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are stillanks struggling, even the best ones, to get back their cost of capital. are distributing capital back. completely different ballgames. by the am looking at -- way, we have a great tool on the bloomberg if you want to look at etf flows. lo. command is ff flows and afund number of different ways. i'm looking at a country breakdown. number two is in europe. do you think there is a place you want to invest in europe more than the other? is it smarter to get into france them to germany. is there a place that is cheaper, with a better trajectory? ewen: i think it depends on the
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anatomy of the underlying stock market. if you think of europe as one big currency zone, it depends on the anatomy of the specific market. that explains why one is cheap relative to another. the focus is on domestically orientated businesses right now, although recently, there has been a bit of a pick up in interest to emerging markets. also, there is a big focus on shareholders value for some of the european listing global consumer syphilis companies. matt: you're going to -- consumer companies. matt: up next, check in on your market movers. we are going to show you what is going on in this gaining equity market right now. we're seeing another day of gains in europe. if we continue on this rise, we will get positive for the month. we are .7% of that on the stoxx 600.
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we will give you an exclusive interview with mark carney. that is one you do not want to miss after this extraordinary week of central bank news. it is 11:30 a.m. u.k. time. this is bloomberg. ♪
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matt: welcome back to "bloomberg markets: european open." we are 25 minutes into the session right now with gains
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across the board. deeper into the stoxx 600 and see what is holding us back from stronger gains. you can see a trend if you look at the mov screen. i haven't broken down to index points as to gain is. the reason behind the gain -- ec deutsche bank, ing group, bbva, stockgen. the banks are boosting is higher as you can buy not with the minors. you have the entire top 10 index point gainers on the stoxx 600 with rio, with glencore, with blt. take a look at the losers side. drugmakers bringing up the rear. roche is down. novartis is down. astrazeneca is down. piagio weighing on the indexes. really, the banks and minors are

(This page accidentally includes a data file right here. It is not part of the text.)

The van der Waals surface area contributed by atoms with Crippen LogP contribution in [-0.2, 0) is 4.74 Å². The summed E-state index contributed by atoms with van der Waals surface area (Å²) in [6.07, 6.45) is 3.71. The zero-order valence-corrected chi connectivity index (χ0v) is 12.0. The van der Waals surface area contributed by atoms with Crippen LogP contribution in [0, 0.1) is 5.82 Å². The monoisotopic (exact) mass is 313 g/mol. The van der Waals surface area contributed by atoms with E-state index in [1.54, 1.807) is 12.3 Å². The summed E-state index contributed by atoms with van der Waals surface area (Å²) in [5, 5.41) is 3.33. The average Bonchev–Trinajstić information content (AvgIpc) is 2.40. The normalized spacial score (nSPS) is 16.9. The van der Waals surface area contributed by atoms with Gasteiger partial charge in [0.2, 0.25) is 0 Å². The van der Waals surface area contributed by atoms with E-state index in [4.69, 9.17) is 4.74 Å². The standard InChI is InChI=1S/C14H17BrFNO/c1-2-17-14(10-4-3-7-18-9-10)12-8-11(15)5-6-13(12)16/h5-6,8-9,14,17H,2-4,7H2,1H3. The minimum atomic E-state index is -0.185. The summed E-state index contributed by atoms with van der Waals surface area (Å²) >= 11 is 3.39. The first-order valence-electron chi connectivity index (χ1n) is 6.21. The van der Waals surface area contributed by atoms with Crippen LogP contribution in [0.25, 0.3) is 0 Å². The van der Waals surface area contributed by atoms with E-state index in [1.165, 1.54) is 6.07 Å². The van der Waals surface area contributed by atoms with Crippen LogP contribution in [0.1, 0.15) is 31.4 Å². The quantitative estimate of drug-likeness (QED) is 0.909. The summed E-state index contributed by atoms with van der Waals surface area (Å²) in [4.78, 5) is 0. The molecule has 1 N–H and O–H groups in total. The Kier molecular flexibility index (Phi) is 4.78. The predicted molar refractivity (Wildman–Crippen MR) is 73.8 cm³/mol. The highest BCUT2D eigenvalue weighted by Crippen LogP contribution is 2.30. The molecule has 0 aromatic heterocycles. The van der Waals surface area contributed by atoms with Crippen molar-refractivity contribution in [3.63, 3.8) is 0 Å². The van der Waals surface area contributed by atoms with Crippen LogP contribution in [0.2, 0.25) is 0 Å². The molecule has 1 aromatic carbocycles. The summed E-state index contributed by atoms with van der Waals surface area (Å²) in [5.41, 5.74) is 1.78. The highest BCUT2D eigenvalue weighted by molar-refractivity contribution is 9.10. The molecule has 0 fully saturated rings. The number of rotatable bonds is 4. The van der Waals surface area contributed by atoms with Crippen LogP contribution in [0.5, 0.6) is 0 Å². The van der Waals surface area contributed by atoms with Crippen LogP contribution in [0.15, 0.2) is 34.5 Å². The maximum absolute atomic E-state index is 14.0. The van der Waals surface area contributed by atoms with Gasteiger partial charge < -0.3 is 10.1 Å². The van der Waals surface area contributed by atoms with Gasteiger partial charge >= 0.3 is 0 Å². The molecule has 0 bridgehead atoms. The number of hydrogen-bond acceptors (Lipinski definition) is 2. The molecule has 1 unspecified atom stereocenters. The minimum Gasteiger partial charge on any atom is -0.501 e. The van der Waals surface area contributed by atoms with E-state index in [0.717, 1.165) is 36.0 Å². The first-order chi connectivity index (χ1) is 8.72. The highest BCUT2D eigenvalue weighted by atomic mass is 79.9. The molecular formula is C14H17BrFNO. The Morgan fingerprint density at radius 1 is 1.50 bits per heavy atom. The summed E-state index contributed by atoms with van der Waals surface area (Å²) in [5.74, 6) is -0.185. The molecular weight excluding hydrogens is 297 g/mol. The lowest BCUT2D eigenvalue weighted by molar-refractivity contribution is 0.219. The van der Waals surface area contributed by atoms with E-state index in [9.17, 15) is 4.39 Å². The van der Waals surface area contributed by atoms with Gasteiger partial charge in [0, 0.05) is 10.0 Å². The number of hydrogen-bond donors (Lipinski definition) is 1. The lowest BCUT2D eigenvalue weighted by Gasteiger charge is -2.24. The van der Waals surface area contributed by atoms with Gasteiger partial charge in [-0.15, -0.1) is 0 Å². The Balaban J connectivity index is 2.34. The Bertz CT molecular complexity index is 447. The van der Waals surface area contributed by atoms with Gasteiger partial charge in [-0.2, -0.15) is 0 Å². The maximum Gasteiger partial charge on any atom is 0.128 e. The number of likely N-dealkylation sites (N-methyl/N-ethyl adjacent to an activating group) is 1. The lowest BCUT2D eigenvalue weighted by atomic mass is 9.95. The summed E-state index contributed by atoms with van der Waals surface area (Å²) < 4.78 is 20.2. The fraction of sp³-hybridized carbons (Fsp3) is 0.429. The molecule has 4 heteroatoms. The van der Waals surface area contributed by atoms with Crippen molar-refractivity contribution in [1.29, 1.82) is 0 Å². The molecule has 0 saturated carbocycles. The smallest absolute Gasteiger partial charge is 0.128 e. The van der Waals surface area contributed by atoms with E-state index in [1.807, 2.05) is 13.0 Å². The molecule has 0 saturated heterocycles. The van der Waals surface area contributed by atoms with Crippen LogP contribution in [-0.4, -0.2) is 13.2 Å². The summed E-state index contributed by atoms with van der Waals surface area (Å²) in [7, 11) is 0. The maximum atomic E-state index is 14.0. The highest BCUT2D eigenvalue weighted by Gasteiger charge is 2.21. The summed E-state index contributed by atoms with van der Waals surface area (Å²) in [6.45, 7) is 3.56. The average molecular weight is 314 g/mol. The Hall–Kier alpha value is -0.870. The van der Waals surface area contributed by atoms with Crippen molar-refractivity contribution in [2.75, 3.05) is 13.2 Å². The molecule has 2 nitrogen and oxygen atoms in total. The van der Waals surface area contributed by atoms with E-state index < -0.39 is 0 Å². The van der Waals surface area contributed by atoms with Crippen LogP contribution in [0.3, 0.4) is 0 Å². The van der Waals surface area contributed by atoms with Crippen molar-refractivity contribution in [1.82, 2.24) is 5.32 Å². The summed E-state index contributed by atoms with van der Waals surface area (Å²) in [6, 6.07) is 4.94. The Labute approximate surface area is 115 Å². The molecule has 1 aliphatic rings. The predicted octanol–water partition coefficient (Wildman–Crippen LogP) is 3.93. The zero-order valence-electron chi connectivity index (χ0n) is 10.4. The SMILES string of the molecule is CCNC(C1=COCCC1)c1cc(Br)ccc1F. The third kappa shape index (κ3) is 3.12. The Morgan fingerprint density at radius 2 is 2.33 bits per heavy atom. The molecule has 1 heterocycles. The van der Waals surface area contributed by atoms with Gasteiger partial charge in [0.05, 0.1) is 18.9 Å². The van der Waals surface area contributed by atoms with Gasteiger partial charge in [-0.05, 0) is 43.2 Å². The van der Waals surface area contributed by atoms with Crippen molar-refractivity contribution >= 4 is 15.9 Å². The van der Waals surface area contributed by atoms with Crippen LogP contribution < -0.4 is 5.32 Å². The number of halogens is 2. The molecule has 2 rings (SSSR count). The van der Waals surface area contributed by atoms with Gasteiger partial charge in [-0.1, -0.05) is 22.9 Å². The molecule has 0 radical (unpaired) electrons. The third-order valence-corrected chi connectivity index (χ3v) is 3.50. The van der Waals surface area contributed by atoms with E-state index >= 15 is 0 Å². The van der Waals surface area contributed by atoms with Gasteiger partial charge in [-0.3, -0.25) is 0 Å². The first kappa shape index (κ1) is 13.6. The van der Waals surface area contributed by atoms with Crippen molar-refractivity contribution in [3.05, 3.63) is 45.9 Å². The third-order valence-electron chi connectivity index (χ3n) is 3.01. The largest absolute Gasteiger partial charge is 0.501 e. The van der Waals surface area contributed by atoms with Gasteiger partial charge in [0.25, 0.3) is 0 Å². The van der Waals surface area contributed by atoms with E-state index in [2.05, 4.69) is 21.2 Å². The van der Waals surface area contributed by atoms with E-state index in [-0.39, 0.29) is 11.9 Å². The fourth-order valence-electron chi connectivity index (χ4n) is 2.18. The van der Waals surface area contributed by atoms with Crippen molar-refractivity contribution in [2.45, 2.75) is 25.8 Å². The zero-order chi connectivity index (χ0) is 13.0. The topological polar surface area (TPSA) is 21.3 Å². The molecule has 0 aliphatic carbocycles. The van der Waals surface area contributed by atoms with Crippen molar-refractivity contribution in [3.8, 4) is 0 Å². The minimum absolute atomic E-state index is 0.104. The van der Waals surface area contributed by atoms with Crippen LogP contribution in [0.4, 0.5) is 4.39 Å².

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a big reason behind the gains today. i will be that there. matt miller, thank you very much a handing that over to me in that form. 1.7. they are not as high as they have been. a looks like they are contributing factor. it is an upside to price. talking of surprises, up next, the surprisingly large payout from u.s. banks after the fed tells them they have more than enough capital following the second round of stress tests. we will talk about the banks next. this is bloomberg. ♪
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matt: taper tantrum 2.0. unwind is preparing to stimulus. mark carney signals the time is nearing for a rate hike. bloomberg speak to the governor of the bank of england. an interview you do not want to miss. the u.s. stops short of willding a laptop ban, but increase the vetting of electronic devices. what does this mean for the european airline sector? what does this mean for airport security? make or break for murdoch. the u.k. government is expected to give it decision on the bed
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for sky tv. will discuss the options. welcome to bloomberg markets, european open. i am matt miller in berlin, finally back in berlin alongside guy johnson and bloomberg's cushy european headquarters in london. guy: cushy, yeah. let us check out matt's tweet. cushy is probably unrepresentative of the difference -- let us talk about what is happening with bonds. let us talk about what is happening with a bunch of it -- the bund trade. you see it in treasuries as well. yields continue to move higher. prices continue to move lower. it was not long ago we had a .25 yield on bunds. you have got to remember that a one basis point move is a more significant story than treasuries at this point.